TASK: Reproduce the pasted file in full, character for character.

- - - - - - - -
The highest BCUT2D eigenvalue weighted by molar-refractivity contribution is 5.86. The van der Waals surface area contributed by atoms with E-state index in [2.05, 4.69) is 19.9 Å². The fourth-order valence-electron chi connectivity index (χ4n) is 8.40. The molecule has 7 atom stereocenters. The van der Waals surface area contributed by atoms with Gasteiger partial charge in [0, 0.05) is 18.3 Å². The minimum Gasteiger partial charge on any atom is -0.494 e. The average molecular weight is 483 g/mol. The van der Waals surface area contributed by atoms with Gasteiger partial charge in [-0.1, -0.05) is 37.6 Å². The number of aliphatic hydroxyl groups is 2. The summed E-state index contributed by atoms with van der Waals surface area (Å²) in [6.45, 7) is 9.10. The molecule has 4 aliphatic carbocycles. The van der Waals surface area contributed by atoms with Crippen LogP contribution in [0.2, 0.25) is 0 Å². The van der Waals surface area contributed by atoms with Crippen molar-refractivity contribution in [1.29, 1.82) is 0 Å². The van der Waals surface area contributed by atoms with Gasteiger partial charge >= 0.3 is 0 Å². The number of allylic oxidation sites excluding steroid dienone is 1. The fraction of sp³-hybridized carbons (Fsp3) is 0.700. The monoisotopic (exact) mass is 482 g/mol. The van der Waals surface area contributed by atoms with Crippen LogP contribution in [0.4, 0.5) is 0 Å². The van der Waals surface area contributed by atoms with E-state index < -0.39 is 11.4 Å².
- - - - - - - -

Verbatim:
The highest BCUT2D eigenvalue weighted by molar-refractivity contribution is 5.86. The van der Waals surface area contributed by atoms with E-state index in [2.05, 4.69) is 19.9 Å². The fourth-order valence-electron chi connectivity index (χ4n) is 8.40. The molecule has 7 atom stereocenters. The van der Waals surface area contributed by atoms with Gasteiger partial charge in [0, 0.05) is 18.3 Å². The minimum Gasteiger partial charge on any atom is -0.494 e. The average molecular weight is 483 g/mol. The van der Waals surface area contributed by atoms with Gasteiger partial charge in [-0.1, -0.05) is 37.6 Å². The number of aliphatic hydroxyl groups is 2. The summed E-state index contributed by atoms with van der Waals surface area (Å²) in [6.45, 7) is 9.10. The molecule has 4 aliphatic carbocycles. The van der Waals surface area contributed by atoms with Crippen LogP contribution in [0.2, 0.25) is 0 Å². The van der Waals surface area contributed by atoms with Crippen molar-refractivity contribution in [1.29, 1.82) is 0 Å². The van der Waals surface area contributed by atoms with Gasteiger partial charge >= 0.3 is 0 Å². The number of allylic oxidation sites excluding steroid dienone is 1. The fraction of sp³-hybridized carbons (Fsp3) is 0.700. The monoisotopic (exact) mass is 482 g/mol. The van der Waals surface area contributed by atoms with Crippen LogP contribution in [0.4, 0.5) is 0 Å². The van der Waals surface area contributed by atoms with E-state index < -0.39 is 11.4 Å².